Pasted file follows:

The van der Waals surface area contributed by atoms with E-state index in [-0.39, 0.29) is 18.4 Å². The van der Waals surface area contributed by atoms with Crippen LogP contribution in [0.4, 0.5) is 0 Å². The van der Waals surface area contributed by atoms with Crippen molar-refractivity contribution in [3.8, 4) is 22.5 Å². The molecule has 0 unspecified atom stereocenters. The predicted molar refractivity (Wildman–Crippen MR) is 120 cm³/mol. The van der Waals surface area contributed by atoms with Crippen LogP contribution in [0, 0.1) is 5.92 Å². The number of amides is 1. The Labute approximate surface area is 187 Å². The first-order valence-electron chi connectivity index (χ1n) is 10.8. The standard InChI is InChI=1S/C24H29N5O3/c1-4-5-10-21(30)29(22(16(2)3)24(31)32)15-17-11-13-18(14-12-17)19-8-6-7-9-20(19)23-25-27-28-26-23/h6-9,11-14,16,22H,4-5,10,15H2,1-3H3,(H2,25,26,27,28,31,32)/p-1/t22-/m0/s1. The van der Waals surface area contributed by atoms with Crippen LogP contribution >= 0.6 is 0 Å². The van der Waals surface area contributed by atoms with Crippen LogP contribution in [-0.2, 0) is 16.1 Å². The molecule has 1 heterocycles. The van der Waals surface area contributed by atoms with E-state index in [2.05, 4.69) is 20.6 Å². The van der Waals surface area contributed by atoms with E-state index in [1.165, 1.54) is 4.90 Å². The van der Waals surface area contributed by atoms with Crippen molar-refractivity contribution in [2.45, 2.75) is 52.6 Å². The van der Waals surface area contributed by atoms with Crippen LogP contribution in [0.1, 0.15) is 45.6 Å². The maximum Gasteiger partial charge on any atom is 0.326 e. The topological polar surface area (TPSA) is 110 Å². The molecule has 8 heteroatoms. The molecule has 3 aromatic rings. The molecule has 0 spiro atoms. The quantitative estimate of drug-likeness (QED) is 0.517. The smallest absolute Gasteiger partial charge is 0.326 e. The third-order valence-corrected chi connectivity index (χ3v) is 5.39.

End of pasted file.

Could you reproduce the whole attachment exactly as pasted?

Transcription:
The van der Waals surface area contributed by atoms with E-state index in [-0.39, 0.29) is 18.4 Å². The van der Waals surface area contributed by atoms with Crippen LogP contribution in [0.4, 0.5) is 0 Å². The van der Waals surface area contributed by atoms with Crippen molar-refractivity contribution in [3.8, 4) is 22.5 Å². The molecule has 0 unspecified atom stereocenters. The predicted molar refractivity (Wildman–Crippen MR) is 120 cm³/mol. The van der Waals surface area contributed by atoms with Crippen LogP contribution in [0, 0.1) is 5.92 Å². The number of amides is 1. The Labute approximate surface area is 187 Å². The first-order valence-electron chi connectivity index (χ1n) is 10.8. The standard InChI is InChI=1S/C24H29N5O3/c1-4-5-10-21(30)29(22(16(2)3)24(31)32)15-17-11-13-18(14-12-17)19-8-6-7-9-20(19)23-25-27-28-26-23/h6-9,11-14,16,22H,4-5,10,15H2,1-3H3,(H2,25,26,27,28,31,32)/p-1/t22-/m0/s1. The van der Waals surface area contributed by atoms with Crippen LogP contribution >= 0.6 is 0 Å². The van der Waals surface area contributed by atoms with Crippen LogP contribution in [-0.2, 0) is 16.1 Å². The molecule has 1 heterocycles. The van der Waals surface area contributed by atoms with E-state index in [2.05, 4.69) is 20.6 Å². The van der Waals surface area contributed by atoms with E-state index in [1.165, 1.54) is 4.90 Å². The van der Waals surface area contributed by atoms with Crippen molar-refractivity contribution in [2.45, 2.75) is 52.6 Å². The van der Waals surface area contributed by atoms with Crippen LogP contribution in [0.1, 0.15) is 45.6 Å². The maximum Gasteiger partial charge on any atom is 0.326 e. The topological polar surface area (TPSA) is 110 Å². The molecule has 8 heteroatoms. The molecule has 3 aromatic rings. The molecule has 0 spiro atoms. The quantitative estimate of drug-likeness (QED) is 0.517. The smallest absolute Gasteiger partial charge is 0.326 e. The third-order valence-corrected chi connectivity index (χ3v) is 5.39.